While you are here
Discover the spectacular Murchison GeoRegion
Need more information about what there is to do in the region? Ask a local!
The towns in the Murchison GeoRegion all have unique attractions and things to see and do. Call in to a local Visitor Information Centres to find out more and make sure you set aside some time for star gazing!
Download our trail guide for detailed information about each town and the Murchison GeoRegion sites within each area.
Known as the ‘Queen of the Murchison’ due to its importance in gold production, Cue’s dark red backdrop has amazing heritage assets, rich biodiversity, Aboriginal culture and attractions.
Cue was named after a prospector who registered the first gold claim in 1892 but the first gold discovery was by an Aboriginal prospector named Governor. Soon after the first claim a reef of gold was found in Day Dawn, however, all that remains is the Great Fingal Mine Office on the edge of the open cut.
The Cue Heritage Trail retraces the early development of the district and includes many of the town’s heritage buildings, including the Cue Courthouse, Police Station and Bell’s Emporium which are still being used for their original purpose.
Learn more about the history of the area at the Cue Heritage Discovery Centre from the Shire of Cue.
Meekatharra is a golden prospect for visitors to the Murchison GeoRegion, with the gold mining riches of yesteryear leaving a rich legacy for the town and the region. Explore the rocky outcrops, look for native animals and experience the glorious display of colourful wildflowers which bring Meekatharra to life in winter and spring.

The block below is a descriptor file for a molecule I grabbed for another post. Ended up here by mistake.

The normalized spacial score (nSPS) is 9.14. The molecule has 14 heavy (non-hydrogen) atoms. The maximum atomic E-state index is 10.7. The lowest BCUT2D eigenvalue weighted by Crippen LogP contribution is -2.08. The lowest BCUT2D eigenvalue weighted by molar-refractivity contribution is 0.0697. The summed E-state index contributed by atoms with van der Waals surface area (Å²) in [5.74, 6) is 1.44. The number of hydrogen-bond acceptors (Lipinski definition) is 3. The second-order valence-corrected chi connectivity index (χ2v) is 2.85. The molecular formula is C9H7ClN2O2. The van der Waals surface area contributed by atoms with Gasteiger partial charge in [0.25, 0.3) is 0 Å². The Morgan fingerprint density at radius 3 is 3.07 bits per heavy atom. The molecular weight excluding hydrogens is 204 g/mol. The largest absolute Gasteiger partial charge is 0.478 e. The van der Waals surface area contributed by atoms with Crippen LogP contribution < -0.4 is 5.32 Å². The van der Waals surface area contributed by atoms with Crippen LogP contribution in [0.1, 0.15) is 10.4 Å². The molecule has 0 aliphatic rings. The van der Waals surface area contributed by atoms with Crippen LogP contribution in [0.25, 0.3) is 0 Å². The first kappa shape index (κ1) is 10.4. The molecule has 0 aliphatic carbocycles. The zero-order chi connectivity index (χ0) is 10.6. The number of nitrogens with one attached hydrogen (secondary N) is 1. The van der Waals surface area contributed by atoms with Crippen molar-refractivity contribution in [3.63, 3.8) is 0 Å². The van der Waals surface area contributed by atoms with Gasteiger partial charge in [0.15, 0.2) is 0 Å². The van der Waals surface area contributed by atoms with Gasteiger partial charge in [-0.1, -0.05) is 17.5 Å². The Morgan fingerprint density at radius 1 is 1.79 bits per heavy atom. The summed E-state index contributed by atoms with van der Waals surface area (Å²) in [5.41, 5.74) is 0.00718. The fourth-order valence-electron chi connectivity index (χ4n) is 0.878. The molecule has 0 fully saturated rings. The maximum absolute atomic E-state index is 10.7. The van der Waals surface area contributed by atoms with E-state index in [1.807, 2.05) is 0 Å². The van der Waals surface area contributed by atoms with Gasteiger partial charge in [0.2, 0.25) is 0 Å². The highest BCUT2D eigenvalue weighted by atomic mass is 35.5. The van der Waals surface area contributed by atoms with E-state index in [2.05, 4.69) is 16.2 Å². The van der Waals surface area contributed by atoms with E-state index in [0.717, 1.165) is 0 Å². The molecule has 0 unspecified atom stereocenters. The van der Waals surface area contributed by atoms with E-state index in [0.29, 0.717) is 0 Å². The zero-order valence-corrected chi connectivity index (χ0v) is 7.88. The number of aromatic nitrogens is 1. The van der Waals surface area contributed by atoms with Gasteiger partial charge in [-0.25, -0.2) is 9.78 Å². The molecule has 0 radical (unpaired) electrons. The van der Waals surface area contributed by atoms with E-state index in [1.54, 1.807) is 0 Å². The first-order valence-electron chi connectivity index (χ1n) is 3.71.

Originally a gold prospecting town first settled in 1896, the area around Meekatharra is rich in history and culture. Take some time to explore the Meeka Discovery Trail which winds around the town and includes a lookout where you can see a ‘superpit’ mine and the township.
Open on weekdays, the Meekatharra Museum contains over 100 photographs and memorabilia of life through the years.
Explore the Meeka Heritage Trail and State Battery, discover some local art or call into the Visitor Centre to find out where you can search for your next gold find!
Mount Magnet is the oldest continuous gold mining centre in Western Australia and has an ancient geological and rich cultural history that is at the heart of the town’s story.
The Heritage Walk is a leisurely stroll through town and with its wide roads and old shop fronts, has a feeling of days gone by. You’ll pass the Old School House, Post Office and Residence, Outdoor Picture Theatre and public art.
Immerse yourself in the Mining and Pastoral Museum and its vast collection from the town’s rich past that provides an insight into early pastoral and gold mining activities. You’ll also see the rebuilt Boogardie State Battery and an outstanding Rabbit Proof Fence story and film set exhibit.
The Wirnda Barna Art Centre showcases artworks depicting the rich landscape and important cultural sites in the area by Aboriginal artists from Mount Magnet and the surrounding region.
The Shire’s tagline, ‘Ancient Land Under Brilliant Skies’ captures the essence of the Murchison perfectly. It is home to sprawling pastoral stations, spectacular wildflower displays, rugged breakaways and cool river pools. Also, the Murchison Radio Observatory is the Australian home of the international science project, the Square Kilometre Array.